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How bird photographers improve nesting success

Birdwatching has become an important form of ecotourism all over the world, generating significant revenue for local communities at birding hotspots. Birders are often willing to pay high prices to see rare or iconic species, and will travel from afar to find specific types of birds. In the past, birdwatching required only a pair of binoculars or a spotting scope, but today many birdwatchers enjoy photographing the birds, particularly at their nests. Since this is a delicate time of a bird’s life, the disturbance has led to questions about whether the mantra “take only photographs, leave only footprints” is quite as eco friendly as it sounds. 

According to Xiaocai Tan, an ornithologist and PhD candidate at Guangxi University in China, this focus on birds’ nests has worried scientists, who are concerned that the close proximity of humans to the nesting sites might stress the birds and negatively impact their reproductive success. She and her colleagues decided to study the effect of photographers on the nesting success of birds in the Nonggang National Nature Reserve (NNNR) in southern China. This reserve has 90 percent forest coverage and is rich in birdlife, including seven species that are globally threatened. 

Since the 2008 discovery of the Nonggang babbler, Stachyris  nonggangensis, the area has become a hotspot for birdwatching tourism, and attracts an increasing number of bird photographers. These photographers wait in groups at the nest sites for several hours to get good images of birds. Nests that are photographed are visited by between 3 and 10 people during the day. Local guides have set up blinds made of dark-colored material, 5–10 m from the nests, and observers stay within these structures. Photography occurs every day and throughout the day (6:00–18:00 ​h), unless there is strong wind or rain.

During the field work for this project, the researchers monitored 277 different bird nests belonging to 42 species. They recorded nesting success at nests where photographers were able to visit (83 nests), and compared this with the success at nests where no photographers were allowed (194 nests). Previous research in the Reserve had shown that nest predators, including other birds, mammals and reptiles, killed around 60 percent, and sometimes up to 75 percent, of the nestlings in the region, including the young of the globally vulnerable Nonggang Babbler.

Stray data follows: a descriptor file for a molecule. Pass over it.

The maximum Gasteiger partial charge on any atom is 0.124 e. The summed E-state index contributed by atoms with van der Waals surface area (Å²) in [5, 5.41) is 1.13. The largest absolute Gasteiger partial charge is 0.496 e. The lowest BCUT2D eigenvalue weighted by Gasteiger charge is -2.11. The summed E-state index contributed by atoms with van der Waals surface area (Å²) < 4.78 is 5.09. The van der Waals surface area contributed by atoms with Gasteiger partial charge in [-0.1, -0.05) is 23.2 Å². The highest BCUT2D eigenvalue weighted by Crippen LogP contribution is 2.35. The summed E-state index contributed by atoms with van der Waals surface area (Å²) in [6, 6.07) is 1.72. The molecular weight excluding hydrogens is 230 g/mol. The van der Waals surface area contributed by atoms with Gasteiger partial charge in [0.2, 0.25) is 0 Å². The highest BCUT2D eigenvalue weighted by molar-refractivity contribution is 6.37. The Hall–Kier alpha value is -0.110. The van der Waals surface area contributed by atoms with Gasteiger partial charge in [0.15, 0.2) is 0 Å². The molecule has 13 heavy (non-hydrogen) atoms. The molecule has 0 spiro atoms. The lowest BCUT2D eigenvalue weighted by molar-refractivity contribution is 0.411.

The researchers also recorded the feeding frequency of parent birds at nests with and without photographers. They did this for the five species of birds in the Reserve that are most commonly photographed at their nests. 

The results, published in the journal Avian Research, showed that, contrary to expectations, the predation rate of nests that were photographed (13.3 percent), was significantly lower than the rate seen in nests that were not photographed (62.9 percent). While birds often flush and fly away when a person comes near, it seems that in this case the visiting photographers were doing more to scare away the common nest predators than the nesting birds themselves. This finding applied both to nests where eggs were being incubated, and to those where nestlings were present. 

The scientists found no significant differences between parental feeding rates at nests that were disturbed by photographers and nests that were undisturbed. 

“In other words, the presence of the photographers increased the survival rate of the bird nestlings. Interestingly, their presence had little effect – positive or negative – on the feeding rates in those nests,” said Tan.

According to Aiwu Jiang, the investigator who led the study, this finding is totally contrary to what most scientists had expected. “Like a scarecrow, the presence of photographers seems to scare the nest predators away. Other research we’ve conducted in the same area shows that the presence of traffic noise can draw away birds’ mammalian predators.”

“Although this finding suggests that photography has a positive impact on the successful breeding of birds, it doesn’t mean that we are encouraging photographers to visit nest sites – there needs to be further assessment of other aspects of nesting, and other kinds of stress responses, before the total effect of bird photography can be understood.”

By Alison Bosman, Staff Writer

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